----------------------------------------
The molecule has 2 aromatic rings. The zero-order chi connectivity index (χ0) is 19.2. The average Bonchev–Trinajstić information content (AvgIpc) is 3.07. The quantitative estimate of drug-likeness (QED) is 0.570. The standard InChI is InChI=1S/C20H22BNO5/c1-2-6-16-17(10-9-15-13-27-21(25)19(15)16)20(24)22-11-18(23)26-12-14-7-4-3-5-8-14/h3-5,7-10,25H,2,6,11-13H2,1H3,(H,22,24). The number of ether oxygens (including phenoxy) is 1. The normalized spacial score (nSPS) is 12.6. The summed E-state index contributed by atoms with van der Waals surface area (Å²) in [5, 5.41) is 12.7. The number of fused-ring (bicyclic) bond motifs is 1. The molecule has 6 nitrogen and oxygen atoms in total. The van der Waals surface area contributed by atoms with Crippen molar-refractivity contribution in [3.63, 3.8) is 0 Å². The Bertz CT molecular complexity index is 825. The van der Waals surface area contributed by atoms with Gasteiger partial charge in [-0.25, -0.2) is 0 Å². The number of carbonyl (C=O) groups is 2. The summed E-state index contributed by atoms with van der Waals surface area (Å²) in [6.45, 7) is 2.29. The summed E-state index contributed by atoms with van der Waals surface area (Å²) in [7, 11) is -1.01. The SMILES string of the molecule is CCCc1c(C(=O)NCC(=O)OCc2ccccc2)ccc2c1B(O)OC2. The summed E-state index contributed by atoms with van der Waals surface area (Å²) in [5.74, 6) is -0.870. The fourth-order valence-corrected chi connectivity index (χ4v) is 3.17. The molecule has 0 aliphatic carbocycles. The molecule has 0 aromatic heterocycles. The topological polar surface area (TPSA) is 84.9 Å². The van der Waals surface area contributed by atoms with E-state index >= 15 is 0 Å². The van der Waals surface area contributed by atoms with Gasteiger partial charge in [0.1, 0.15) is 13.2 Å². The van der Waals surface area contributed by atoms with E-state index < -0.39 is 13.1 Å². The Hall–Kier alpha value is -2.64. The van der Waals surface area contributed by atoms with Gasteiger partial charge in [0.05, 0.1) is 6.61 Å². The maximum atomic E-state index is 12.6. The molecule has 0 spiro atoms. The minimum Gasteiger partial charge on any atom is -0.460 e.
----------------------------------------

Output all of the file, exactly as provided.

The molecule has 2 aromatic rings. The zero-order chi connectivity index (χ0) is 19.2. The average Bonchev–Trinajstić information content (AvgIpc) is 3.07. The quantitative estimate of drug-likeness (QED) is 0.570. The standard InChI is InChI=1S/C20H22BNO5/c1-2-6-16-17(10-9-15-13-27-21(25)19(15)16)20(24)22-11-18(23)26-12-14-7-4-3-5-8-14/h3-5,7-10,25H,2,6,11-13H2,1H3,(H,22,24). The number of ether oxygens (including phenoxy) is 1. The normalized spacial score (nSPS) is 12.6. The summed E-state index contributed by atoms with van der Waals surface area (Å²) in [5, 5.41) is 12.7. The number of fused-ring (bicyclic) bond motifs is 1. The molecule has 6 nitrogen and oxygen atoms in total. The van der Waals surface area contributed by atoms with Crippen molar-refractivity contribution in [3.63, 3.8) is 0 Å². The Bertz CT molecular complexity index is 825. The van der Waals surface area contributed by atoms with Gasteiger partial charge in [-0.25, -0.2) is 0 Å². The number of carbonyl (C=O) groups is 2. The summed E-state index contributed by atoms with van der Waals surface area (Å²) in [6.45, 7) is 2.29. The summed E-state index contributed by atoms with van der Waals surface area (Å²) in [7, 11) is -1.01. The SMILES string of the molecule is CCCc1c(C(=O)NCC(=O)OCc2ccccc2)ccc2c1B(O)OC2. The summed E-state index contributed by atoms with van der Waals surface area (Å²) in [5.74, 6) is -0.870. The fourth-order valence-corrected chi connectivity index (χ4v) is 3.17. The molecule has 0 aliphatic carbocycles. The molecule has 0 aromatic heterocycles. The topological polar surface area (TPSA) is 84.9 Å². The van der Waals surface area contributed by atoms with E-state index >= 15 is 0 Å². The van der Waals surface area contributed by atoms with Gasteiger partial charge in [0.1, 0.15) is 13.2 Å². The van der Waals surface area contributed by atoms with E-state index < -0.39 is 13.1 Å². The Hall–Kier alpha value is -2.64. The van der Waals surface area contributed by atoms with Gasteiger partial charge in [0.05, 0.1) is 6.61 Å². The maximum atomic E-state index is 12.6. The molecule has 0 spiro atoms. The minimum Gasteiger partial charge on any atom is -0.460 e.